Trying to develop the time management skills necessary to balance all aspects of my life has been a difficult challenge. I take great consolation in knowing I am not the only one. There are countless numbers of trimoms striving for that very same balance.
Since 2001, when there were only about fifty triathlon clubs nationwide, the sport of triathlon has been growing by leaps and bounds. According to USA Triathlon (USAT), in 2011, the number of official triathlon clubs in the U.S. surpassed 900, and boasted an annual membership for the organization of 150,000 athletes— a 600 percent jump since 2001.
In fact, according to a 2011 report by the Sporting Goods Manufacturers Association, an estimated 2.3 million Americans completed a triathlon in 2010. About half of those increased numbers are female athletes, with the largest female age group in the sport being comprised of women in their early thirties through their late forties. I, personally, have probably met about 100 of those women, and I would call at least a quarter of them friends.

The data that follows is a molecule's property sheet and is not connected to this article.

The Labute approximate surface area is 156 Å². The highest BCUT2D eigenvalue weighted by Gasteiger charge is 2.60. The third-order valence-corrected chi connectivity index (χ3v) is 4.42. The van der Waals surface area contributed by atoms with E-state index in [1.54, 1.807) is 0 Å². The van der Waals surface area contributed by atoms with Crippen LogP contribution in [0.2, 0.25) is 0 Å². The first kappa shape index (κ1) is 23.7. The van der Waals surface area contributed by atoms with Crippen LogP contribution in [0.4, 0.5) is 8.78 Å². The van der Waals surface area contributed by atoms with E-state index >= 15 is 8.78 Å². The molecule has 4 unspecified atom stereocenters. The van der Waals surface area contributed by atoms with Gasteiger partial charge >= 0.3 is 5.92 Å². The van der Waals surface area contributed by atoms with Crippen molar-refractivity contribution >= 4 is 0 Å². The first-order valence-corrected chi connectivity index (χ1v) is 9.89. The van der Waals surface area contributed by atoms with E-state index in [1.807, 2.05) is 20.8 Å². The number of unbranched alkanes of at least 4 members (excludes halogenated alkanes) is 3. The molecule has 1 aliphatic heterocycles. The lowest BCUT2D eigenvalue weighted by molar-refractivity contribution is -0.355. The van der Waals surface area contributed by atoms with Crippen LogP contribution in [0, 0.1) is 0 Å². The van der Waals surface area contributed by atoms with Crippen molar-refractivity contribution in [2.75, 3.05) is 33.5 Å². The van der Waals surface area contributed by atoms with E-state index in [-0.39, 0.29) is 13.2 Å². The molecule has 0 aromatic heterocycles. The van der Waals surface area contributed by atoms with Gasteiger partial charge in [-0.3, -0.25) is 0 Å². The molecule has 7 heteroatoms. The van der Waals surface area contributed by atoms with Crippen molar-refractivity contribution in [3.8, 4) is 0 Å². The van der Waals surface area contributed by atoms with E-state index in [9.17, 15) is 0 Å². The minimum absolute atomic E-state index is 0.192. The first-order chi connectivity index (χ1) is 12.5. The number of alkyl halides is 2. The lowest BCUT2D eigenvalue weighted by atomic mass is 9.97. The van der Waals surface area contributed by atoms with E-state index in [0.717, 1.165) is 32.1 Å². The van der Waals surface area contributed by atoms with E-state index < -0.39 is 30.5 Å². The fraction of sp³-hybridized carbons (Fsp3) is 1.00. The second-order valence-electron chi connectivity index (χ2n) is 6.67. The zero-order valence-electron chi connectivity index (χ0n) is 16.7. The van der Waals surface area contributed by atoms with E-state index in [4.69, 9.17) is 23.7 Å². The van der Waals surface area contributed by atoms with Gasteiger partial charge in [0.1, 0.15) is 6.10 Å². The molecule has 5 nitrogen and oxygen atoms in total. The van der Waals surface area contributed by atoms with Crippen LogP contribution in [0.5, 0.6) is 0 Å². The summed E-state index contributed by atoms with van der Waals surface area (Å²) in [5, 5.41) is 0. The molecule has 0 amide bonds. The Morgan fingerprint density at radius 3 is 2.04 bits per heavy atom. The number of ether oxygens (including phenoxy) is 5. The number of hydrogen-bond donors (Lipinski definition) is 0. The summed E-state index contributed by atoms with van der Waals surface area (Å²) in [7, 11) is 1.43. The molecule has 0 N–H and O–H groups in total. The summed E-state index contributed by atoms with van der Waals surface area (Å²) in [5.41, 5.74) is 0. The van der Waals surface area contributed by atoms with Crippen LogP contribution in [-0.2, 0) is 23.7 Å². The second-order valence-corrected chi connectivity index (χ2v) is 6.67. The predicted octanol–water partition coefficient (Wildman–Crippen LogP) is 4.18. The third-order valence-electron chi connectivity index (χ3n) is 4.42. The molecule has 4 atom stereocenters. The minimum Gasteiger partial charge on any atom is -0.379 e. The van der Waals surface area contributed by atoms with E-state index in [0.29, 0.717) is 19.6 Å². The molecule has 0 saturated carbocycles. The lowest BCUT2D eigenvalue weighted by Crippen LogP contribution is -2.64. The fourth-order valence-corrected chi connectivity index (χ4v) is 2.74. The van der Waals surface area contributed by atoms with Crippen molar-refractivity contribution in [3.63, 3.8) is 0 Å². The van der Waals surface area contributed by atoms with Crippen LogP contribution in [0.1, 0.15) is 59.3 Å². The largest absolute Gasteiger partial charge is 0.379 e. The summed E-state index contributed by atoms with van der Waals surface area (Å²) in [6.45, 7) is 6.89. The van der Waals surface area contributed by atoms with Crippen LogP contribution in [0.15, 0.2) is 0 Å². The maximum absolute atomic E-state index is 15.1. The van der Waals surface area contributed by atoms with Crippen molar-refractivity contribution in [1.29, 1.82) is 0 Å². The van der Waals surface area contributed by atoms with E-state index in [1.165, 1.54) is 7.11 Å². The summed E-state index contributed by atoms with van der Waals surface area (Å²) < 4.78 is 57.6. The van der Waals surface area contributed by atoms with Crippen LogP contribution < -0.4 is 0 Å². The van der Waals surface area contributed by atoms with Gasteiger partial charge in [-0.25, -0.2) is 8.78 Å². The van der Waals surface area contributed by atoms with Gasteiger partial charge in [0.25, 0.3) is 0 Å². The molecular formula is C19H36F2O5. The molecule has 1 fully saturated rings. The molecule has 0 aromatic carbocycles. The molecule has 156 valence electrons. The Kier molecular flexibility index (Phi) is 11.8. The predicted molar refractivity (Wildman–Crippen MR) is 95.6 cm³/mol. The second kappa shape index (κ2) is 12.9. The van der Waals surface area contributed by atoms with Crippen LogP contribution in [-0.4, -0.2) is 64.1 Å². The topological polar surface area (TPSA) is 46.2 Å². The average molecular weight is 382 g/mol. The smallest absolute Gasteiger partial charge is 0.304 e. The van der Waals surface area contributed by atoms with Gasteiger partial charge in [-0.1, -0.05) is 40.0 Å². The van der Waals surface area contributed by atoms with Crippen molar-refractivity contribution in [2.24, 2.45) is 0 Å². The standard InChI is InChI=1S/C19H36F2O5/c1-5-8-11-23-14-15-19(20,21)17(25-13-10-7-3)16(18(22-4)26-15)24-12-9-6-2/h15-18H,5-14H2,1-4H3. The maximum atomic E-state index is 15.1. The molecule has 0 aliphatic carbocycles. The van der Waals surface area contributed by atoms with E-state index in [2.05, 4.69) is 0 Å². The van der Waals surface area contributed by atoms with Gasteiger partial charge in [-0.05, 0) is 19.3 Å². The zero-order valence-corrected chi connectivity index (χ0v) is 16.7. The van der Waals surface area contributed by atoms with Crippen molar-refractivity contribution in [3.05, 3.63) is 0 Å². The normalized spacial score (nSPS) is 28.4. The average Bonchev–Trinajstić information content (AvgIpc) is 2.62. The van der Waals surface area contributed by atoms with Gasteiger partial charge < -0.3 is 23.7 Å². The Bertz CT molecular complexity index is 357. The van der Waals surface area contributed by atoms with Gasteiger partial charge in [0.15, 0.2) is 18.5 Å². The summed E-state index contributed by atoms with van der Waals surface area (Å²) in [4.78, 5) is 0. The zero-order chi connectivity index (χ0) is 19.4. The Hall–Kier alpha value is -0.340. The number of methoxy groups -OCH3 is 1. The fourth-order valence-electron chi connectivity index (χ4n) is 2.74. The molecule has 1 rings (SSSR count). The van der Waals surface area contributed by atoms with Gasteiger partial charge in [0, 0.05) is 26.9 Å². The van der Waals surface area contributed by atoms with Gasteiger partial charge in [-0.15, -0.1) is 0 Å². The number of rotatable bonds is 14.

The majority are also mothers. Plenty of those trimoms are working moms, to boot!
When our kids are younger, they don’t mind playing at home—or being left with a babysitter for a little while so Mommy can get out of the house to run errands or train. As the kids start to get older, they have their own schedules and need to be physically transported to their various activities.
If I want to get in my training, errands, and volunteer activities, I have to fit in everything between the hours of 8:00 in the morning, after the kids have left on the school bus, and 2:30 p.m., when they get back home. That may seem like a big window of time, and there are days when it does seem that way—and days when it doesn’t.
Then there are those tri-moms who work outside the home. For them, training may mean jumping in the pool at 5:00 in the morning and/or working out in the evening when the children are settled in.